OTTAWA -- The Senators appear to be giving Pascal Leclaire every chance to take the No. 1 role in Ottawa's crease this season after hiring Rick Wamsley as goaltending coach on Wednesday.
Wamsley, a 51-year-old native of Simcoe, Ont., joins the organization after spending the past four years with St. Louis, most recently as the interim coach of the Blues' American Hockey League affiliate in Peoria.
In Ottawa, the former NHL netminder will get a chance to help fix an area that's often pointed to as a weak spot in the Senators' lineup.
In doing so, he'll get a chance to work again with Leclaire, whom Wamsley helped develop with Columbus after the Blue Jackets drafted Leclaire eighth overall in 2001.
"Pascal endorsed him fully," Senators general manager Bryan Murray said. "He felt he provided a lot of good guidance for him."
Leclaire, who will make US$4.8 million this season in the final year of his contract before becoming an unrestricted free agent, is coming off a largely forgettable first season in Ottawa.
The 28-year-old suffered through injuries and inconsistent form, playing in just 34 games. He went 12-14-2 with a 3.20 goals-against average and .887 save percentage, losing the No. 1 role to Brian Elliott.
Wamsley, who played 12 NHL seasons with the Montreal Canadiens, St. Louis, Calgary Flames and Toronto Maple Leafs, said he's looking forward to returning to the role of goaltending coach. His familiarity with Elliott and, further into the system, Mike Brodeur and young Swede Robin Lehner, doesn't go much beyond seeing them in their draft year as a scout.
Wamsley said it's up to coach Cory Clouston and the players themselves to decide who will get the majority of the playing time, but he said Leclaire has plenty of tools to turn things around.
"What he has, you can't teach," said Wamsley. "He's extremely quick, really good side to side, he has good hands. What he needs constant reminders of is how to be a goalie, not just stopping the puck."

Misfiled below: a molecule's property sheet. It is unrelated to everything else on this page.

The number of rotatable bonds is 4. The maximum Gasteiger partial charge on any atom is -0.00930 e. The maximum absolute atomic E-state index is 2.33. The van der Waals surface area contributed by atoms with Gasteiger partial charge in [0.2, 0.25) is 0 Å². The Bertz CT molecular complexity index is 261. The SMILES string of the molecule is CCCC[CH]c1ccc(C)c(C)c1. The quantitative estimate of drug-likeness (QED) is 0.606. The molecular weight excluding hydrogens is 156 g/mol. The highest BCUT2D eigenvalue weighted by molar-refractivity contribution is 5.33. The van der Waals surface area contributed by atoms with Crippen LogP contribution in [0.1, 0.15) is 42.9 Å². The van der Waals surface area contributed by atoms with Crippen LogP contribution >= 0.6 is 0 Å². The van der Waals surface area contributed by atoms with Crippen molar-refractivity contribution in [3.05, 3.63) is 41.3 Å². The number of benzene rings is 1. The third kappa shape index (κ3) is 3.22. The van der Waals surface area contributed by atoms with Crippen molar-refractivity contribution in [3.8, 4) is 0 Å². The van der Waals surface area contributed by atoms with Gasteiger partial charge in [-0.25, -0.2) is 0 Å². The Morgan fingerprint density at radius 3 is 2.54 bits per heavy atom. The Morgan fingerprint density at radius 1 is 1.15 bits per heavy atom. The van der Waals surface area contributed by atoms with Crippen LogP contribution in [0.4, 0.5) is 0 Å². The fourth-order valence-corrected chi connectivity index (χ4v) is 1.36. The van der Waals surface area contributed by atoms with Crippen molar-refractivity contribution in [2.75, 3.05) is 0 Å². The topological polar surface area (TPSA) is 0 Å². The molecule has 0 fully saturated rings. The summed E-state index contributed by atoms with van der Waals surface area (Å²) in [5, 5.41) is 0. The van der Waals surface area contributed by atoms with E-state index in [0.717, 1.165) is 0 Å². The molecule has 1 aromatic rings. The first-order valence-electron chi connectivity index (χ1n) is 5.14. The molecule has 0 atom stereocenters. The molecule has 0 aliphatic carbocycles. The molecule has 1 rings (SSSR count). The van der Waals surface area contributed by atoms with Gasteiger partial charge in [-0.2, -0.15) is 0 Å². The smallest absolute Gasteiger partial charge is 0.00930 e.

Wamsley spent seven years with Columbus as a goaltending coach and pro scout before joining St. Louis in 2006.
Ottawa fired goaltending coach Eli Wilson midway through last season. The Senators used a consultant, John Stevenson, to finish the year.
Wamsley had a career record of 204-131-46 as a player and Murray said his longtime association with the league would serve as an asset.
"Experience. The fact that he's played, he's been around a long time," Murray said. "We've got a couple of young guys coming along and we felt he could help.
"We thought having a guy that played in the league was, although not the most important thing, but certainly one of the things that we really needed in getting respect back in the goaltending."
Murray also provided an update on the contract status of restricted free agent forward Peter Regin, who's headed for arbitration.
Murray said it's unlikely the two sides will come to an agreement with the help of a hearing.
The 24-year-old Dane had 13 goals and 29 points in his first full NHL season and was one of the team's best players in its first-round playoff loss to the Pittsburgh Penguins.
Right now, Murray said that Regin's camp is asking for more than the Senators want to give, or that they feel an arbitrator will award. He made $620,000 last season and is reportedly seeking to possibly double that.
"I don't want to overpay them, but I certainly don't want to underpay them. I want to be fair."